A large chunk of N16 is set to be transformed by a radical traffic
reduction plan popular in Northern Europe. The proposed Windus Streets for People
Zone stretches from the middle of Alkham Road to the end of Lymouth Road, taking in
parts of Lampard Grove and Osbaldeston Road. Its supporters claim it will free local
streets from noise, pollution and danger by prioritising pedestrians and cyclists over
cars. However, motorist groups are concerned that the project is anti-car.
The £490,000 scheme backed by the council and the local residents association
is currently in its consultation phase. All those involved are eager to insist that
the redesign will be community driven. The consultation project manager, Tom Cohen,
believes the success of the zone depends upon the input of local people. Amy Erickson,
from the Cazenove Area Action Group, points out that it is quite different from council
led projects because it is community run. Already everyone in the proposed zone has been
visited and a planning day is organised for early October. Nevertheless it should be
remembered that experts will draw up the final plan. It is perhaps unavoidable but
the danger is that residents will perceive it as top-down process.
The zone is inspired by Dutch efforts to reclaim busy streets for local communities by
introducing speed restrictions; priority for pedestrians and beautifying the urban
environment with benches and trees. These woonefts as they are known
have proved successful and durable. The Dutch claim that amongst other things
accidents involving children have dropped by up to 70%. But it remains to be seen whether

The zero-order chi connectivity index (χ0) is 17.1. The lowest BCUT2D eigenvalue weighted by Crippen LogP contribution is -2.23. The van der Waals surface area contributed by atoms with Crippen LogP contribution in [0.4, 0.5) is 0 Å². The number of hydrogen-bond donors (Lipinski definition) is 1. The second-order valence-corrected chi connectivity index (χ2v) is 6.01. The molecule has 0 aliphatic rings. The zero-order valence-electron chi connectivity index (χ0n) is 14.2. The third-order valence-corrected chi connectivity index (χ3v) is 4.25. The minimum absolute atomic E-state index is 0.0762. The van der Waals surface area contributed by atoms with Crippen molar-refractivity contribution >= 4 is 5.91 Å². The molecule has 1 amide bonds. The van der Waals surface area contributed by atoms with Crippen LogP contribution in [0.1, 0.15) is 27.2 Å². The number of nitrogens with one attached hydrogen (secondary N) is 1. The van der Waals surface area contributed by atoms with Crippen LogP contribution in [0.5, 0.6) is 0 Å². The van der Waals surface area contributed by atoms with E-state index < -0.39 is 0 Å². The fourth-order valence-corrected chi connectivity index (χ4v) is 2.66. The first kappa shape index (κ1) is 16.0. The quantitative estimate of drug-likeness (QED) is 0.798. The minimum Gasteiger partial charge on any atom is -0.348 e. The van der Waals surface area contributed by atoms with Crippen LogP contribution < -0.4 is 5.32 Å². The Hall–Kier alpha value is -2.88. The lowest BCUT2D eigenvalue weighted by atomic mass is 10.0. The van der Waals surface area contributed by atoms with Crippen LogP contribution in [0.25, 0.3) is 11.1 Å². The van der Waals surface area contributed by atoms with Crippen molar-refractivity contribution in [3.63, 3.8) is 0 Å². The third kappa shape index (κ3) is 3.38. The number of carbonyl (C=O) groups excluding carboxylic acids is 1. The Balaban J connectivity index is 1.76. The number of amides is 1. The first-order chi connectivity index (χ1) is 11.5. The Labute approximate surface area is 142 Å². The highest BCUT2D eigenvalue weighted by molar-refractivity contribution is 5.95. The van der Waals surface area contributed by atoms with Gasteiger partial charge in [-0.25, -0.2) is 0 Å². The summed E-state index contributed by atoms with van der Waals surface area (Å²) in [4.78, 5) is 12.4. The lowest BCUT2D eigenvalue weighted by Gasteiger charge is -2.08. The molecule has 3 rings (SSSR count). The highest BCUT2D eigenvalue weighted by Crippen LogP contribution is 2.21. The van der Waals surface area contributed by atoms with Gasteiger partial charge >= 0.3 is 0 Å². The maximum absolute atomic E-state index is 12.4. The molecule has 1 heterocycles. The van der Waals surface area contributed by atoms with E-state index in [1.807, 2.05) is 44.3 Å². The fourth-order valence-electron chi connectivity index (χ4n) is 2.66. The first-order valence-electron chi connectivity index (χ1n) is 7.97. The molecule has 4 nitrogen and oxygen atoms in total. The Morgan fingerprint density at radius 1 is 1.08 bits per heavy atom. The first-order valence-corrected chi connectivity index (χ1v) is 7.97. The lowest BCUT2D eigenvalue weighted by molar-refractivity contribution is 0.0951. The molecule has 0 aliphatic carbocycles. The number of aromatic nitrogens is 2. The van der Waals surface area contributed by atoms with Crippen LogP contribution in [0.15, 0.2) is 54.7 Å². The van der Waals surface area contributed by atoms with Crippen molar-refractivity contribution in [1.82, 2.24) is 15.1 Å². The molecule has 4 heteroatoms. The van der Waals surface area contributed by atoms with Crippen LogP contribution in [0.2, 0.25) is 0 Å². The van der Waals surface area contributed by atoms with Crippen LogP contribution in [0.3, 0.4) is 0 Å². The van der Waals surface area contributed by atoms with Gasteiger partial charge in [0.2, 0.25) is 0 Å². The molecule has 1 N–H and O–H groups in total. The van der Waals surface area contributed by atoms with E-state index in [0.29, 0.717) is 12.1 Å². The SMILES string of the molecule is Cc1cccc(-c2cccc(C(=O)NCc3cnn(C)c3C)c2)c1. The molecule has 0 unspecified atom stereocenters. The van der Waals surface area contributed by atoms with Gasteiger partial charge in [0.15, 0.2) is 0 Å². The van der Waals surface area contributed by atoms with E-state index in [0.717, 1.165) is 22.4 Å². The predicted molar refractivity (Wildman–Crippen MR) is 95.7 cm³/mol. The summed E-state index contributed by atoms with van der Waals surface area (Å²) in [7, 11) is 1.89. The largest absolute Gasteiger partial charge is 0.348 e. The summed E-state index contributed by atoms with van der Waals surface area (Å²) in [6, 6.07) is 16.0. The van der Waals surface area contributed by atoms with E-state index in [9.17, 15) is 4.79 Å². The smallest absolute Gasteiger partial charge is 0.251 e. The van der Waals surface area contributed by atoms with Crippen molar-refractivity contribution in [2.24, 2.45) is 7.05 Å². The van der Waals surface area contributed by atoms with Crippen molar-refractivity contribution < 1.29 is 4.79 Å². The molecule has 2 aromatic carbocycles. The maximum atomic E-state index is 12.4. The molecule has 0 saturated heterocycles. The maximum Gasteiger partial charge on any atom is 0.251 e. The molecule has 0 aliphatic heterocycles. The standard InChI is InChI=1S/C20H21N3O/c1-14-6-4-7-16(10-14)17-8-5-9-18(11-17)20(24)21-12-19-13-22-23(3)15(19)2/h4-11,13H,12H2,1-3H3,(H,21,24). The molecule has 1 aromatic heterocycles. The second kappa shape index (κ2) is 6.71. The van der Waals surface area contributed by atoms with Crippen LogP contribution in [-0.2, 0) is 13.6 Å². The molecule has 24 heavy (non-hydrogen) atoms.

British drivers will respond in the same way as their European counterparts.
The Automobile Association whilst not openly opposed to the scheme argues
that car drivers are often unfairly blamed for road accidents and deteriorating air
quality. They believe road safety depends on good road design and that buses and trucks
produce far more pollution than private cars.
The suggestion that Windus Streets for People Zone is anticar is roundly
dismissed. The local councillor responsible for transport, Vincent Stops, explains it is a
question of street management rather than punishing car drivers.
In deed, it is difficult to understand the AAs concerns: the redesign is about
motorists sharing street space with the rest of the community children, families
and the old. To a cynical ear the AAs objections sound a bit like the carping of a
Locally, there is little visible opposition and plenty of posters supporting the
scheme. Already four other neighbourhoods in Hackney have expressed an interest in
redesigning their streets. Of course, as Tom Cohen freely admits, problems will inevitably
emerge as the project develops. In South London a similar scheme dragged on for years,
beset by disagreements. However, there are also many successful examples around the world.
Local campaigners insist the risk is worth taking because the alternative is rising
congestion, pollution and road accidents.
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